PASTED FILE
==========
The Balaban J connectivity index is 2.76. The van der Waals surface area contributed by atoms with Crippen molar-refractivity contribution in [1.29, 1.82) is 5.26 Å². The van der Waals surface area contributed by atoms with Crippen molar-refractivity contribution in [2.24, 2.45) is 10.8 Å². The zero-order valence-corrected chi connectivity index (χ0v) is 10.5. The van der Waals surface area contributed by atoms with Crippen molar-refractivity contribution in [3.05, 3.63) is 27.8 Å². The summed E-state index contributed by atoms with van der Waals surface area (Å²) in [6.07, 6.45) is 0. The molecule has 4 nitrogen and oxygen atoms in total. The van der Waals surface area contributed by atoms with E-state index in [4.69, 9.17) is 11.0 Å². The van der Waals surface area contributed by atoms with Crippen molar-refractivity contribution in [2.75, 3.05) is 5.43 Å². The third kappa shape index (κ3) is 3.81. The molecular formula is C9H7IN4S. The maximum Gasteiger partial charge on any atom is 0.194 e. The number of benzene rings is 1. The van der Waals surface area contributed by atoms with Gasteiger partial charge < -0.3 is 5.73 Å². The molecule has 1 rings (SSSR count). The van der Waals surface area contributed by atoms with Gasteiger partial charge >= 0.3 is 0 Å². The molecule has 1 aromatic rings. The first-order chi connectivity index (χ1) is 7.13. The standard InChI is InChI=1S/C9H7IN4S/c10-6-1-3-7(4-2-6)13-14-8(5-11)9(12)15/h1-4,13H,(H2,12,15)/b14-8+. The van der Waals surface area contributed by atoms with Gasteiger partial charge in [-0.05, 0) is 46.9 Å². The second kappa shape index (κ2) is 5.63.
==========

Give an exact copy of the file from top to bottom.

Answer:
The Balaban J connectivity index is 2.76. The van der Waals surface area contributed by atoms with Crippen molar-refractivity contribution in [1.29, 1.82) is 5.26 Å². The van der Waals surface area contributed by atoms with Crippen molar-refractivity contribution in [2.24, 2.45) is 10.8 Å². The zero-order valence-corrected chi connectivity index (χ0v) is 10.5. The van der Waals surface area contributed by atoms with Crippen molar-refractivity contribution in [3.05, 3.63) is 27.8 Å². The summed E-state index contributed by atoms with van der Waals surface area (Å²) in [6.07, 6.45) is 0. The molecule has 4 nitrogen and oxygen atoms in total. The van der Waals surface area contributed by atoms with E-state index in [4.69, 9.17) is 11.0 Å². The van der Waals surface area contributed by atoms with Crippen molar-refractivity contribution in [2.75, 3.05) is 5.43 Å². The third kappa shape index (κ3) is 3.81. The molecular formula is C9H7IN4S. The maximum Gasteiger partial charge on any atom is 0.194 e. The number of benzene rings is 1. The van der Waals surface area contributed by atoms with Gasteiger partial charge < -0.3 is 5.73 Å². The molecule has 1 rings (SSSR count). The van der Waals surface area contributed by atoms with Gasteiger partial charge >= 0.3 is 0 Å². The molecule has 1 aromatic rings. The first-order chi connectivity index (χ1) is 7.13. The standard InChI is InChI=1S/C9H7IN4S/c10-6-1-3-7(4-2-6)13-14-8(5-11)9(12)15/h1-4,13H,(H2,12,15)/b14-8+. The van der Waals surface area contributed by atoms with Gasteiger partial charge in [-0.05, 0) is 46.9 Å². The second kappa shape index (κ2) is 5.63.